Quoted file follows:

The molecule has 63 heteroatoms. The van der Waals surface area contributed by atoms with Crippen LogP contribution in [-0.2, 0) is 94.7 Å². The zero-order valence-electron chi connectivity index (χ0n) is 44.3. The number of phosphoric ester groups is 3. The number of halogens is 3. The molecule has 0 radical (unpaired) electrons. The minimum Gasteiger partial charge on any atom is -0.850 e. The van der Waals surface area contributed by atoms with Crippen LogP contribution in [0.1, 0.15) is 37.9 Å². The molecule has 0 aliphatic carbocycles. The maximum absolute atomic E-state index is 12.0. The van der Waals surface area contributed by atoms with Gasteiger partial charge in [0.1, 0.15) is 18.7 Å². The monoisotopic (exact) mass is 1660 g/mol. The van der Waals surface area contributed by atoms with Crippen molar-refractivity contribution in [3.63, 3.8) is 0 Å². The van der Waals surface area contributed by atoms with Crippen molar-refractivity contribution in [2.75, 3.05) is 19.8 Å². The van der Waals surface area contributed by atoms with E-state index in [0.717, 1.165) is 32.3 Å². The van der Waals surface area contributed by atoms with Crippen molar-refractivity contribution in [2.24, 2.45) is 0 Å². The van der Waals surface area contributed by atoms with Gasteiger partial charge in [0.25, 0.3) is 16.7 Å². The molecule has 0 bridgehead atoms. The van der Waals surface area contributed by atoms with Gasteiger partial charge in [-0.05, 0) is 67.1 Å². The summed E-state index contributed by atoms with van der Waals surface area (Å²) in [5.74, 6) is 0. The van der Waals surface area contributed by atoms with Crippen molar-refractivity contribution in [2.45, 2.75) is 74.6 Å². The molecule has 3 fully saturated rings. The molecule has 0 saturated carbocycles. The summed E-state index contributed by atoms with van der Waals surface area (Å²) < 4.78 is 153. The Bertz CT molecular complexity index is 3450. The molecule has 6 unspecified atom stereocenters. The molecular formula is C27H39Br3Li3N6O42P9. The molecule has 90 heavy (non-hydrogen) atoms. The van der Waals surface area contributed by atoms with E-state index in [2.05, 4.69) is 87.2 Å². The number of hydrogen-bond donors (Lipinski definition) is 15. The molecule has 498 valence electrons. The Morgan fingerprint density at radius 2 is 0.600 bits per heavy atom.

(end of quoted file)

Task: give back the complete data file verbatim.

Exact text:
The molecule has 63 heteroatoms. The van der Waals surface area contributed by atoms with Crippen LogP contribution in [-0.2, 0) is 94.7 Å². The zero-order valence-electron chi connectivity index (χ0n) is 44.3. The number of phosphoric ester groups is 3. The number of halogens is 3. The molecule has 0 radical (unpaired) electrons. The minimum Gasteiger partial charge on any atom is -0.850 e. The van der Waals surface area contributed by atoms with Crippen LogP contribution in [0.1, 0.15) is 37.9 Å². The molecule has 0 aliphatic carbocycles. The maximum absolute atomic E-state index is 12.0. The van der Waals surface area contributed by atoms with Gasteiger partial charge in [0.1, 0.15) is 18.7 Å². The monoisotopic (exact) mass is 1660 g/mol. The van der Waals surface area contributed by atoms with Crippen molar-refractivity contribution in [3.63, 3.8) is 0 Å². The van der Waals surface area contributed by atoms with Crippen molar-refractivity contribution in [2.75, 3.05) is 19.8 Å². The van der Waals surface area contributed by atoms with E-state index in [0.717, 1.165) is 32.3 Å². The van der Waals surface area contributed by atoms with Crippen molar-refractivity contribution in [2.24, 2.45) is 0 Å². The van der Waals surface area contributed by atoms with Gasteiger partial charge in [0.25, 0.3) is 16.7 Å². The molecule has 0 bridgehead atoms. The van der Waals surface area contributed by atoms with Gasteiger partial charge in [-0.05, 0) is 67.1 Å². The summed E-state index contributed by atoms with van der Waals surface area (Å²) in [5.74, 6) is 0. The van der Waals surface area contributed by atoms with Crippen molar-refractivity contribution in [2.45, 2.75) is 74.6 Å². The molecule has 3 fully saturated rings. The molecule has 0 saturated carbocycles. The summed E-state index contributed by atoms with van der Waals surface area (Å²) < 4.78 is 153. The Bertz CT molecular complexity index is 3450. The molecule has 6 unspecified atom stereocenters. The molecular formula is C27H39Br3Li3N6O42P9. The molecule has 90 heavy (non-hydrogen) atoms. The van der Waals surface area contributed by atoms with E-state index in [2.05, 4.69) is 87.2 Å². The number of hydrogen-bond donors (Lipinski definition) is 15. The molecule has 498 valence electrons. The Morgan fingerprint density at radius 2 is 0.600 bits per heavy atom.